This single-leaf sliding door allows the hoist to pass through the centre of the doorway with a small, discreet cut-out in the header itself.

For a single leaf sliding door, it’s a bit more complex, but nevertheless possible. Using the same method, we’d create a gap in the middle of the doorway, which would entail making a gap in the sliding track for the door itself. That way the door would still be able to slide across the doorway when the hoist is out of the way.

Transit Couplings

Our AirGlide360 transit coupling can also be used to connect hoist systems from room to room. We only ever use this on a X-Y system that is connecting to another X-Y or a straight track. This component uses magnetic sensors to lock the traverse rail of the X-Y in place whilst the user is hoisted in and out of the room.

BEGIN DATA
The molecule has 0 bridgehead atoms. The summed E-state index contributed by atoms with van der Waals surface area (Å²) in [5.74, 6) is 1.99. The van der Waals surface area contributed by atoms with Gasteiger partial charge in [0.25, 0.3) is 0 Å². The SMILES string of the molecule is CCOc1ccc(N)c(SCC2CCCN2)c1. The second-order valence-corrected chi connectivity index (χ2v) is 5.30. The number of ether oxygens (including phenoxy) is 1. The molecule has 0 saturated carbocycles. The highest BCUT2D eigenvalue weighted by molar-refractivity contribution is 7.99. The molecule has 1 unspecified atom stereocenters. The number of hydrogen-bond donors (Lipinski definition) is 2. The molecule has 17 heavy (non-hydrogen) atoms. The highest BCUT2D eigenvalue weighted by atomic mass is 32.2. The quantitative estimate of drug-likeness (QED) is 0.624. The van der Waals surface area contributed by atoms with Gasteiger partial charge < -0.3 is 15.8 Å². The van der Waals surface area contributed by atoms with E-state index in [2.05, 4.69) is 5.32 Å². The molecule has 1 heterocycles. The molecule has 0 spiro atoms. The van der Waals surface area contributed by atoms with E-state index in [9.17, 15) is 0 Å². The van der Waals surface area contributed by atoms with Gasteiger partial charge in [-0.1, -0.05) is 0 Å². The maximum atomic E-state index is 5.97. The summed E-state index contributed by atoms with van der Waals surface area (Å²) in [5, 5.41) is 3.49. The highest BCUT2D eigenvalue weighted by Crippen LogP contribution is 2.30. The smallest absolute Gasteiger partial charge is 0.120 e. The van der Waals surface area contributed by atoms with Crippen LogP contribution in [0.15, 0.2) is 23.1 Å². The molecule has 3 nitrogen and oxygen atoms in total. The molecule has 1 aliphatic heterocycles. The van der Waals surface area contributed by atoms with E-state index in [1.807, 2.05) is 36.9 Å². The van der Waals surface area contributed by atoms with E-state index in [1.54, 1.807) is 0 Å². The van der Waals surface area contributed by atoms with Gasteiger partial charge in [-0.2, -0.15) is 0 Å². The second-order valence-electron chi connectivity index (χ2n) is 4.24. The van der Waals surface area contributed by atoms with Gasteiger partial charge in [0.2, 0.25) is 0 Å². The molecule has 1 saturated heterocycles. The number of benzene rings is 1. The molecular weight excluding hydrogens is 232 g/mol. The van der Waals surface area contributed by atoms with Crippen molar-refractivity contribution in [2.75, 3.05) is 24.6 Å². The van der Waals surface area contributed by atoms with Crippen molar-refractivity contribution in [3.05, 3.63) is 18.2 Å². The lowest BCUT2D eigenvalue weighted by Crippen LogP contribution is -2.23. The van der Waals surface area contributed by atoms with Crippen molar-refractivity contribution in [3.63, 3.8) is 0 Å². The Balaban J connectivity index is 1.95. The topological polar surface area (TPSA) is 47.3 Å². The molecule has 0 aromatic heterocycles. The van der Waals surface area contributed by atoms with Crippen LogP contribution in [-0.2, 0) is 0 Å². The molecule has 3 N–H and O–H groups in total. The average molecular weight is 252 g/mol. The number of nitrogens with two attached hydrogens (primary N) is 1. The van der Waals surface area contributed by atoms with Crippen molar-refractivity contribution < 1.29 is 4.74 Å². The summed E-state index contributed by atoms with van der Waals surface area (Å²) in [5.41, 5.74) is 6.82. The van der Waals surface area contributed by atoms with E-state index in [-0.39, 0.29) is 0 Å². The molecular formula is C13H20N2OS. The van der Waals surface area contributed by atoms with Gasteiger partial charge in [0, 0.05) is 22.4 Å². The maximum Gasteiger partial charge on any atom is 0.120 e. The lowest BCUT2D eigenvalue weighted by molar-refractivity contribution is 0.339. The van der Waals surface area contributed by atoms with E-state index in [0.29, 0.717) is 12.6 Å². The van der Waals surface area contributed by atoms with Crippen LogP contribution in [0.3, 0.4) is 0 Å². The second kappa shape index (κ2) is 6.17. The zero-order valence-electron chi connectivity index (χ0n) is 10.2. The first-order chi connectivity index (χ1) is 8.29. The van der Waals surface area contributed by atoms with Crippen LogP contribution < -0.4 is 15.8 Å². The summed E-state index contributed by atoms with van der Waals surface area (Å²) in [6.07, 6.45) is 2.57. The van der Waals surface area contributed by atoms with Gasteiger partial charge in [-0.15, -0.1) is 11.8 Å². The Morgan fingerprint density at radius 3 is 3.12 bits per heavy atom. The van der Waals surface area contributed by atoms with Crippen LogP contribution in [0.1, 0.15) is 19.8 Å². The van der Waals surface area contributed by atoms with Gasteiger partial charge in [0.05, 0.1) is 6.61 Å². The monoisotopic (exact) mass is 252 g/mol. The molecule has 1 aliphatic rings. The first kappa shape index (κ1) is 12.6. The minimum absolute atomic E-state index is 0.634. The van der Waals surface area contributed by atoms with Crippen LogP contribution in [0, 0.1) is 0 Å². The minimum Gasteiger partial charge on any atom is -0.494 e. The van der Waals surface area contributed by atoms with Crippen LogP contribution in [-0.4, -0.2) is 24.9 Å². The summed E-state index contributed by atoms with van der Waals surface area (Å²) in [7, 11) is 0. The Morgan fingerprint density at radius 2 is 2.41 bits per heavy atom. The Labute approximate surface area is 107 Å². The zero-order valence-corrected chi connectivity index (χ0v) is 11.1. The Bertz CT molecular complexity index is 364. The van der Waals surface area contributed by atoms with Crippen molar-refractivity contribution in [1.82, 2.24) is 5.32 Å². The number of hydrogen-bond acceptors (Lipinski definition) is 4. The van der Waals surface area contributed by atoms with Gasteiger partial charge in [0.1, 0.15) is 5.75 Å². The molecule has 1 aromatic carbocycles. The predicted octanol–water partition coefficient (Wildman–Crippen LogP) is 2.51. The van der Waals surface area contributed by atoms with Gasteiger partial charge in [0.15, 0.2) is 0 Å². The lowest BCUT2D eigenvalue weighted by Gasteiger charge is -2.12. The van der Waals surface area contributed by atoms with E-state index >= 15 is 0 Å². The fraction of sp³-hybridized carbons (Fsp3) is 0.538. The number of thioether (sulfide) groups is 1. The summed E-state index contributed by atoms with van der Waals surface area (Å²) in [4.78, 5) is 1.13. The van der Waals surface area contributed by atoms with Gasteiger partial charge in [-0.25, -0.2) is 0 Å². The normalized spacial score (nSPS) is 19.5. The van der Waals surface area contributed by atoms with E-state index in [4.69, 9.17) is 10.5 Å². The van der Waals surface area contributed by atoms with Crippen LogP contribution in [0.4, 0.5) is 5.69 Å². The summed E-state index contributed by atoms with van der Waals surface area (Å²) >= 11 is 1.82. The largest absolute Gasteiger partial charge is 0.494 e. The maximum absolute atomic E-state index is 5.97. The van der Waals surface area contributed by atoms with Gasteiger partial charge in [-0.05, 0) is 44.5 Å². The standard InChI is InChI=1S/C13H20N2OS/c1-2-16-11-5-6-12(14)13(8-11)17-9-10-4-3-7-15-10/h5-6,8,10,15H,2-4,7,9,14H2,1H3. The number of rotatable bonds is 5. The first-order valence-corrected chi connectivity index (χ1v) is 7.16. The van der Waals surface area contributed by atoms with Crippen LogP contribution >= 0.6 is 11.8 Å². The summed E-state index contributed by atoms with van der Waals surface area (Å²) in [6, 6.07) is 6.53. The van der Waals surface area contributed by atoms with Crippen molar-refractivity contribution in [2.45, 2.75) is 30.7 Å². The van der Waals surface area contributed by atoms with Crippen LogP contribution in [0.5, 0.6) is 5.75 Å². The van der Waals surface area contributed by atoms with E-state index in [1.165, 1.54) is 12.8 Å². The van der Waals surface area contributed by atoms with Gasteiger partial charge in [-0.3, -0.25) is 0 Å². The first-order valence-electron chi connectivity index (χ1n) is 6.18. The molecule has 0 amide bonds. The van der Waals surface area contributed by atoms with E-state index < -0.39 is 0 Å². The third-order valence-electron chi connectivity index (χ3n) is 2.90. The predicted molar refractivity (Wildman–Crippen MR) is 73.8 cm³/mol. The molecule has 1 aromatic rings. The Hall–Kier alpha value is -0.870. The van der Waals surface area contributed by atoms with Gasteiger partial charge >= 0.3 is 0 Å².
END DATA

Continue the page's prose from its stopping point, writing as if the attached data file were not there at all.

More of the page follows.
We find that we often use transit couplings to connect bedroom hoisting systems to en-suite ones. For example, the bedroom will be covered by a X-Y system, but the bathroom area is accessed using a straight track. We would install the transit coupling at the end of the straight track, and the traverse rail would then be positioned in line with the transit coupling to lock the track into place. This gives easy access through rooms without needing to switch hoisting systems halfway through.

The transit coupling sits on the end of the rail, and locks the traverse rail into place to accommodate safe, secure transfers from one system to another through rooms.